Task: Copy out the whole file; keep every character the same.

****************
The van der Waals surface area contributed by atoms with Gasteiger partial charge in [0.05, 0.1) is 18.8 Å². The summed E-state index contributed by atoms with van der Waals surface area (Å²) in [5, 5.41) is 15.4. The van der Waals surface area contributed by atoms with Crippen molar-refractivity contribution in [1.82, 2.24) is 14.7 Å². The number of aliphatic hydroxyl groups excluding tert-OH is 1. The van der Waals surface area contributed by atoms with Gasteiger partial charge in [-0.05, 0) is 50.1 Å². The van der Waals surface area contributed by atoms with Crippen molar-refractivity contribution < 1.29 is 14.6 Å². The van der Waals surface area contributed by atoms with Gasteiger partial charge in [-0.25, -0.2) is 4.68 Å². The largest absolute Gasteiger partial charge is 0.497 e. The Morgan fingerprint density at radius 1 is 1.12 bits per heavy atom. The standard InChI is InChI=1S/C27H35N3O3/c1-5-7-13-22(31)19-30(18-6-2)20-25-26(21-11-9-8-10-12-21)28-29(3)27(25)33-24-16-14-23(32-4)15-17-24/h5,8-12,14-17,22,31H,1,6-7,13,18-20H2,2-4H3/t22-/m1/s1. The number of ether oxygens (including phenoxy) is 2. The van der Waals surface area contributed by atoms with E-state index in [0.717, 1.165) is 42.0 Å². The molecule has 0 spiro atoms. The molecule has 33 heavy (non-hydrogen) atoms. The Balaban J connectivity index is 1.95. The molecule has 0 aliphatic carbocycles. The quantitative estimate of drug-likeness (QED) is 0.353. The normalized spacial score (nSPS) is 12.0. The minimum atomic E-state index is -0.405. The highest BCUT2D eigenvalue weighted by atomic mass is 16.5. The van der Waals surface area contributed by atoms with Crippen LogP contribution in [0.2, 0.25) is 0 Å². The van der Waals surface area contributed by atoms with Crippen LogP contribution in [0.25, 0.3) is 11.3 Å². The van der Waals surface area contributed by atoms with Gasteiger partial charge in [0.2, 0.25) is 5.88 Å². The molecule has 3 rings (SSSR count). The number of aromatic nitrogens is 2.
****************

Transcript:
The van der Waals surface area contributed by atoms with Gasteiger partial charge in [0.05, 0.1) is 18.8 Å². The summed E-state index contributed by atoms with van der Waals surface area (Å²) in [5, 5.41) is 15.4. The van der Waals surface area contributed by atoms with Crippen molar-refractivity contribution in [1.82, 2.24) is 14.7 Å². The number of aliphatic hydroxyl groups excluding tert-OH is 1. The van der Waals surface area contributed by atoms with Gasteiger partial charge in [-0.05, 0) is 50.1 Å². The van der Waals surface area contributed by atoms with Crippen molar-refractivity contribution < 1.29 is 14.6 Å². The van der Waals surface area contributed by atoms with Gasteiger partial charge in [-0.25, -0.2) is 4.68 Å². The largest absolute Gasteiger partial charge is 0.497 e. The Morgan fingerprint density at radius 1 is 1.12 bits per heavy atom. The standard InChI is InChI=1S/C27H35N3O3/c1-5-7-13-22(31)19-30(18-6-2)20-25-26(21-11-9-8-10-12-21)28-29(3)27(25)33-24-16-14-23(32-4)15-17-24/h5,8-12,14-17,22,31H,1,6-7,13,18-20H2,2-4H3/t22-/m1/s1. The number of ether oxygens (including phenoxy) is 2. The van der Waals surface area contributed by atoms with E-state index in [0.717, 1.165) is 42.0 Å². The molecule has 0 spiro atoms. The molecule has 33 heavy (non-hydrogen) atoms. The Balaban J connectivity index is 1.95. The molecule has 0 aliphatic carbocycles. The quantitative estimate of drug-likeness (QED) is 0.353. The normalized spacial score (nSPS) is 12.0. The minimum atomic E-state index is -0.405. The highest BCUT2D eigenvalue weighted by atomic mass is 16.5. The van der Waals surface area contributed by atoms with Crippen LogP contribution in [0.2, 0.25) is 0 Å². The van der Waals surface area contributed by atoms with Crippen LogP contribution in [0.25, 0.3) is 11.3 Å². The van der Waals surface area contributed by atoms with Gasteiger partial charge in [0.2, 0.25) is 5.88 Å². The molecule has 3 rings (SSSR count). The number of aromatic nitrogens is 2.